We meet Abdool Kureeman, Alitam pharmacist and relative of founder Feisal Nahaboo.
Back in November 2019 Alitam was just an idea. Born out of a series of conversations between Feisal and his father’s cousin Abdool Kureeman, a highly successful community pharmacist in Surrey with a wealth of experience and insights into the pharmacy sector. “I was explaining how pharmacists have been consistently undervalued and underused,” says Abdool. “How we’ve proved our capabilities over the years and how the landscape is evolving. Feisal looked into the remuneration models and accounts, and it was like a fire being lit. After the success of the accountancy group Xeinadin, Feisal was sure the pharmacy sector would benefit from similar disruption. We began brainstorming and soon a new model for pharmacy was created. By December 2019 Alitam was a reality.”
Abdool has practised as a pharmacist since 1985 and testifies to the superiority of community pharmacy over the large multiples. “I look after everyone who walks through my door,” he explains. “That’s why we’ve thrived, I put my patients first. One of my current pharmacies was the first contract awarded under new NHS regulations in 2013 after the closure of a branch of a large pharmacy group. I moved into new premises and started from scratch, but within 7 years I’ve taken it to a very profitable business. We’re part of the fabric of the community because we care. This is where the gold is, and Alitam will help us find even more.”
Indeed, Abdool sees Alitam’s offering as a natural evolution of the increasing clinical and well-being services delivered by community pharmacies. “With the advent of Patient Group Directions, we’re already evolving towards a much greater clinical role,” he explains. “Having undertaken a relatively simple training, we’re giving out prescription medicines in certain circumstances, for example weight management, so customers need not wait for a GP appointment. We develop a strong relationship with customers on their health journey which, in itself, is a huge boost to them. And beyond this, I see clearly how community pharmacies can gain a bigger share of the over-counter trade by identifying innovative health care products and services to better meet our customers’ needs.”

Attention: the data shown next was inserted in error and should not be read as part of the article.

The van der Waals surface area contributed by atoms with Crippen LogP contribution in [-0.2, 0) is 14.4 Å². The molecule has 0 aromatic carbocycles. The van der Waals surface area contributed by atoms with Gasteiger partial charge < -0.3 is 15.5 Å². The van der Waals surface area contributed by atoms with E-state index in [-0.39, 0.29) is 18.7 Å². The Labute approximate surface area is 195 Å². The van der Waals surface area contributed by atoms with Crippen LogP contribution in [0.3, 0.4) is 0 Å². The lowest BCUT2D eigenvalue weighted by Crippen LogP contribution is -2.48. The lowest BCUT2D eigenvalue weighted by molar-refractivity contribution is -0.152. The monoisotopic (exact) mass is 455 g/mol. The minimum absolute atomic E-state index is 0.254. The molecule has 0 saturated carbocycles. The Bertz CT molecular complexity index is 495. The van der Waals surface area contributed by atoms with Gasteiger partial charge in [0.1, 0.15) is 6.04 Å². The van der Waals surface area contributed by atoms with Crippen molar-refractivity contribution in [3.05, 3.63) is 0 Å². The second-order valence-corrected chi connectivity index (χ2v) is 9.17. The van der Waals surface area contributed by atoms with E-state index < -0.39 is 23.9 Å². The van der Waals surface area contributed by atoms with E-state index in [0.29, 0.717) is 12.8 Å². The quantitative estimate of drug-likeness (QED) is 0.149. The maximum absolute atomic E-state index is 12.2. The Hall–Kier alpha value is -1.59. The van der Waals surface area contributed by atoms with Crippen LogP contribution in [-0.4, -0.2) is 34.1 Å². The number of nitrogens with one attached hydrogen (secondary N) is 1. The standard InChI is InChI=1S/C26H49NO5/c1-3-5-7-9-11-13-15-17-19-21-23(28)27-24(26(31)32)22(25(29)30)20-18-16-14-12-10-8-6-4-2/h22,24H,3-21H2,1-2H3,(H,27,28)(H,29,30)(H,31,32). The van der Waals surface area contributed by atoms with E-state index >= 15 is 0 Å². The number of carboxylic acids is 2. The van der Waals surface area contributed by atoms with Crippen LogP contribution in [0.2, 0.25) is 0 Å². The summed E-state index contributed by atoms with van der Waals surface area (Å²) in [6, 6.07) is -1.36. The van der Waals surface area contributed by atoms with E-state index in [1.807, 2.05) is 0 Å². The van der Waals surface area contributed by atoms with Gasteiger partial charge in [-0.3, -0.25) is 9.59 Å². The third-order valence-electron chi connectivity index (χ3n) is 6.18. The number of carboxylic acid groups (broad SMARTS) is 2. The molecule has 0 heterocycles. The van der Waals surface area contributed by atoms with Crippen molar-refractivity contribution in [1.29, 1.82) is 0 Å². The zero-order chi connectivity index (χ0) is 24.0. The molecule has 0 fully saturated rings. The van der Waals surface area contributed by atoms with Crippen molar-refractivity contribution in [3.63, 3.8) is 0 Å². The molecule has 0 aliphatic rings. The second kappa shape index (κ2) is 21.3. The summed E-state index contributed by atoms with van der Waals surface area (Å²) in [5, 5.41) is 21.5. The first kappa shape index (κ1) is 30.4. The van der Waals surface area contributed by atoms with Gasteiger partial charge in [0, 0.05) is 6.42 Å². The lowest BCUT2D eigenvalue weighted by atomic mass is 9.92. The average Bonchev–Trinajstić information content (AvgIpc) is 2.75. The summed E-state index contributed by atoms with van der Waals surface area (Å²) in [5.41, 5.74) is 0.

Group power, local difference
Abdool is fulsome in his praise of Feisal, “Where we are with Alitam is incredible, far beyond my wildest dreams,” he laughs. “Although, knowing Feisal and his phenomenal work ethic, it’s not really a surprise. He thinks so creatively about all the revenue streams and ways to better serve our customers. But also, about the healthcare model overall, and how pharmacists should be empowered to fill the enormous gaps which are widening by the day. Characteristically, he’s amassed an impressive team around him, people who are way out in front and totally dedicated to the cause.”
Aside from his pride in Feisal, and the huge optimism and energy Alitam has injected into Abdool’s working life, what in particular excites him? “Group power,” he says immediately, “adjusted to local needs. As this formidable group, we have more negotiating power and potentially huge influence. We can run pilot schemes, for instance, and submit meaningful results. But this will never lead to a ‘one size fits all’ approach to pharmacy. On the contrary, we will be maximising the power of each local pharmacy to make a difference to our neighbours’ lives. This is why the model cannot fail.”
Feisal could not be more grateful to the man he calls ‘uncle’. “From the first conversation to the full creation of another corporate miracle, Abdool has been a complete inspiration. He is the reason we are here. Previously I had never spoken about the pharmacy world to anyone. After just an hour with him my eyes were opened. We all owe an enormous debt of gratitude to this incredible man.”